Cirque du Solet | OneFootball
Cirque du Solet
FC Red Bull Salzburg
Football is a passion, entertainment and also big business. it can feel like a big circus at times, which isn't always a positive thing for the stars of the show. Oumar is loving every minute of his new found role in the limelight, however.
"Oumar, can I have a photo please?" He is taken aback for a short while but then he grins, wipes the hair away from his face and waves the youngster over. There aren't too many 1.92-metre tall Frenchmen in Salzburg. He brims with his youthfulness with his cheerful nature and immense talent. You don't get any hints that he is aware of quite how much he could achieve in the game. He is a contrast to so many, who already have an ego before they reach the top of the game. Oumar is his own man, with an identity forged on the tarmac pitches of Paris:
I have four brothers - three elder and one younger. There was always just football for us - morning, afternoon and evening, whatever the weather. I never played for a club until I was 11. It's a bit different there than it is here. In Ile-de-France [the Paris region] there are really good footballers out playing on the streets. I still play with that sense of fun today.
It has nothing to do with social backgrounds amid the Parisian melting pot. Pretty much everyone there plays football, and almost everyone will know someone who has what it takes to become a professional. That was the case too in Melun, the neat provincial town along the Seine where Oumar spent a happy childhood:
We always had everything we needed. My father came from the Central African Republic and my mother from the Ivory Coast. They have both spent a long time in France, even though they are first-generation migrants. They worked their way up a lot in that time. My dad is a lawyer and my mum manages an African restaurant.
It's no surprise that Oumar and his brother both became big and strong. There was always something cooking on the stove at home. Oumar needed all his strength for training, as after moving to Paris he trained for third-division Creteil, a club with a proud record in youth development. Premier League talent Stephane Sessegnon had a spell their too in his youth.
I could see for the first time what football with proper rules was about. It was a bit different, but I had no trouble adapting. I went via Villejuif to Stade Laval, my first big club.
At the age of 14, Oumar found himself three hours' drive away from home in the Loire Valley, and now everything was about football. Every few weeks one of the Parisian lads would drive the rest home. There was a fair few millions worth of footballing talent sitting in those cars, with Nordi Mukiele (Leipzig) and Serhou Guirassy (Rennes) frequent travel buddies.
It was a good time and we had a lot of fun. I still think fondly today of the training that my youth coach Stephane Moreau gave me in Laval. I became a pro there. That I had such talented team-mates helped too, of course.
After making his debut in the third division at the age of 17, plenty of top-flight clubs put out feelers for Oumar. He decided to join Lyon, skipping the academy but starting in their reserve team. Having seen his career soar to that point, a sudden dip came as he tore his cruciate ligament.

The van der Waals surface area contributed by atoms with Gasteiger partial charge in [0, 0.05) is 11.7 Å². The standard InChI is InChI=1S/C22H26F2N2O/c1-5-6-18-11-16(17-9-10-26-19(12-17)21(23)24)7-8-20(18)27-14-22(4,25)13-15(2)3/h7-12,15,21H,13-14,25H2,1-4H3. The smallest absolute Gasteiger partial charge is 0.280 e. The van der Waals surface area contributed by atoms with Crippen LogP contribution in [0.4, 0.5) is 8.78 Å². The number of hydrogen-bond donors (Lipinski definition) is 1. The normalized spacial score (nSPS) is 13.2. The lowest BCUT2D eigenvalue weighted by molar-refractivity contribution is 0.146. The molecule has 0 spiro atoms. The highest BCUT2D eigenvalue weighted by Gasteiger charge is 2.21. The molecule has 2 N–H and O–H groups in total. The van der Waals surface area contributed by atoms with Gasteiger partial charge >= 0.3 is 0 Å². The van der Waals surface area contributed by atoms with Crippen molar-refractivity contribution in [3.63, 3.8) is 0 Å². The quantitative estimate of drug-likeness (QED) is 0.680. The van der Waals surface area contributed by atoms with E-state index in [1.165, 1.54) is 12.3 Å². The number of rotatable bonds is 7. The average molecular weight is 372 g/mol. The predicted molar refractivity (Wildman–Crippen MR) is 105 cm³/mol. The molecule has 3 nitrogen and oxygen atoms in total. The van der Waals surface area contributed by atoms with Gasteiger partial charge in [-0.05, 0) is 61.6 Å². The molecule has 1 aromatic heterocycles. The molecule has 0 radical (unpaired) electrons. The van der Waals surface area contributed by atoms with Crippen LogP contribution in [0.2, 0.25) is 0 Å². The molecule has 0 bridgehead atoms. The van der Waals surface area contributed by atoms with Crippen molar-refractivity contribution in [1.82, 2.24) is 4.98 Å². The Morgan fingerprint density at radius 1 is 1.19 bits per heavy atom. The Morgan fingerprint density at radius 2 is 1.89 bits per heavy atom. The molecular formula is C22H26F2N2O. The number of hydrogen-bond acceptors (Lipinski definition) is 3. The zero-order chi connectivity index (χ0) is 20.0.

At the big clubs, you are just a number. If you can't play yourself into the limelight every week, they soon forget about you. My injury was a good example of that. Even younger players soon took my place. I was sure I had to leave the club.
There were plenty of suitors again, with the question marks over his injury seeing his transfer value drop. Lyon were less demanding than previously, and he had a selection of teams to choose from despite his difficult position. His adventurous nature left him wanting to go abroad:
There were queries from Ligue 1, but I definitely wanted to prove myself abroad. The good image of FC Red Bull Salzburg made me want to come here. I knew that young players are given a chance here. My decision has paid off too after the difficult start.
What does Oumar mean by that? The cruciate ligament tear was not yet fully cured when he arrived in Salzburg. A detailed examination of his knee was required before he signed his contract. Despite his clear qualities, he began as a fringe player, which wasn't ideal given his lofty ambitions:
My start wasn't easy. I wasn't able to completely convince the coach [Jesse Marsch]. With little playing time it's hard to get a chance to shine. As I didn't know a word of German, it wasn't easy. A lot of friends from France visited me to make it easier. Things are going really well now though.
He quickly secured a regular starting spot under Matthias Jaissle and made it look like he has always been there. He was on the short list for our Player of the Month award for the first time in August. That's just a small glimpse of what he is capable of though, says Oumar, the Cirque de Solet's animal tamer:
When I talk to my friends from France, Amine Gouiri and Maxence Caqueret, we push each other all the time. We have big aims. I have told them I will play for France in two years. If everything goes well, I can advance very quickly.